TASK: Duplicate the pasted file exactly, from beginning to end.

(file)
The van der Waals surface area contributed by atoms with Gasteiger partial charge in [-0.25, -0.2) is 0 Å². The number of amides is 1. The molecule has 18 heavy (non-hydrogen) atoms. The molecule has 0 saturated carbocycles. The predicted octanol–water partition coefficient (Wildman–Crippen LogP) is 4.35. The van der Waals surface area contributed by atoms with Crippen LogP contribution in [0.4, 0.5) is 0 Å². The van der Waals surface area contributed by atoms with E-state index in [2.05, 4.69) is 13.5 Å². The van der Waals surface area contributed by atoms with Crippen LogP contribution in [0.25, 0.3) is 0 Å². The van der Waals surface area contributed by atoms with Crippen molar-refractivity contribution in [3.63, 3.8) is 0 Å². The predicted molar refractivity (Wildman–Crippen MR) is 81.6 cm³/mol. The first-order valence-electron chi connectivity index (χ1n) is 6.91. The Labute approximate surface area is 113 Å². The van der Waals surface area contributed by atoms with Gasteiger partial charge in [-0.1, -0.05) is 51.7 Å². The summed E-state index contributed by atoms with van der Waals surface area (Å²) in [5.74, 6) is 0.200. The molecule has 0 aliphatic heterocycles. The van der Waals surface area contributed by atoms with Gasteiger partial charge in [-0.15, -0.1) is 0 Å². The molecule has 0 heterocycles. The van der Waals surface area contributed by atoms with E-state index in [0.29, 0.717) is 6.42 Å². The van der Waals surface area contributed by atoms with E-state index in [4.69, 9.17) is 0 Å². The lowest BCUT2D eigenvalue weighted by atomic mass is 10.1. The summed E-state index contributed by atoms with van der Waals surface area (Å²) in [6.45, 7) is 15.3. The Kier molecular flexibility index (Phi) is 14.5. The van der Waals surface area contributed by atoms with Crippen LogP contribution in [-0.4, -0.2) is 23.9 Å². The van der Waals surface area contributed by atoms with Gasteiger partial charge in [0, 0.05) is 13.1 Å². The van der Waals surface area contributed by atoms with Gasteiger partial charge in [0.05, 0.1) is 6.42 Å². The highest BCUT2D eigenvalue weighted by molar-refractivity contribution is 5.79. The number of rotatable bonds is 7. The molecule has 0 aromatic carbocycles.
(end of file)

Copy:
The van der Waals surface area contributed by atoms with Gasteiger partial charge in [-0.25, -0.2) is 0 Å². The number of amides is 1. The molecule has 18 heavy (non-hydrogen) atoms. The molecule has 0 saturated carbocycles. The predicted octanol–water partition coefficient (Wildman–Crippen LogP) is 4.35. The van der Waals surface area contributed by atoms with Crippen LogP contribution in [0.4, 0.5) is 0 Å². The van der Waals surface area contributed by atoms with E-state index in [2.05, 4.69) is 13.5 Å². The van der Waals surface area contributed by atoms with Crippen LogP contribution in [0.25, 0.3) is 0 Å². The van der Waals surface area contributed by atoms with Crippen molar-refractivity contribution in [3.63, 3.8) is 0 Å². The predicted molar refractivity (Wildman–Crippen MR) is 81.6 cm³/mol. The first-order valence-electron chi connectivity index (χ1n) is 6.91. The Labute approximate surface area is 113 Å². The van der Waals surface area contributed by atoms with Gasteiger partial charge in [-0.1, -0.05) is 51.7 Å². The summed E-state index contributed by atoms with van der Waals surface area (Å²) in [5.74, 6) is 0.200. The molecule has 0 aliphatic heterocycles. The van der Waals surface area contributed by atoms with Gasteiger partial charge in [-0.15, -0.1) is 0 Å². The molecule has 0 heterocycles. The van der Waals surface area contributed by atoms with E-state index in [0.29, 0.717) is 6.42 Å². The van der Waals surface area contributed by atoms with E-state index in [4.69, 9.17) is 0 Å². The lowest BCUT2D eigenvalue weighted by atomic mass is 10.1. The summed E-state index contributed by atoms with van der Waals surface area (Å²) in [6.45, 7) is 15.3. The Kier molecular flexibility index (Phi) is 14.5. The van der Waals surface area contributed by atoms with Crippen LogP contribution in [-0.4, -0.2) is 23.9 Å². The van der Waals surface area contributed by atoms with Gasteiger partial charge in [0, 0.05) is 13.1 Å². The van der Waals surface area contributed by atoms with Gasteiger partial charge in [0.05, 0.1) is 6.42 Å². The highest BCUT2D eigenvalue weighted by molar-refractivity contribution is 5.79. The number of rotatable bonds is 7. The molecule has 0 aromatic carbocycles.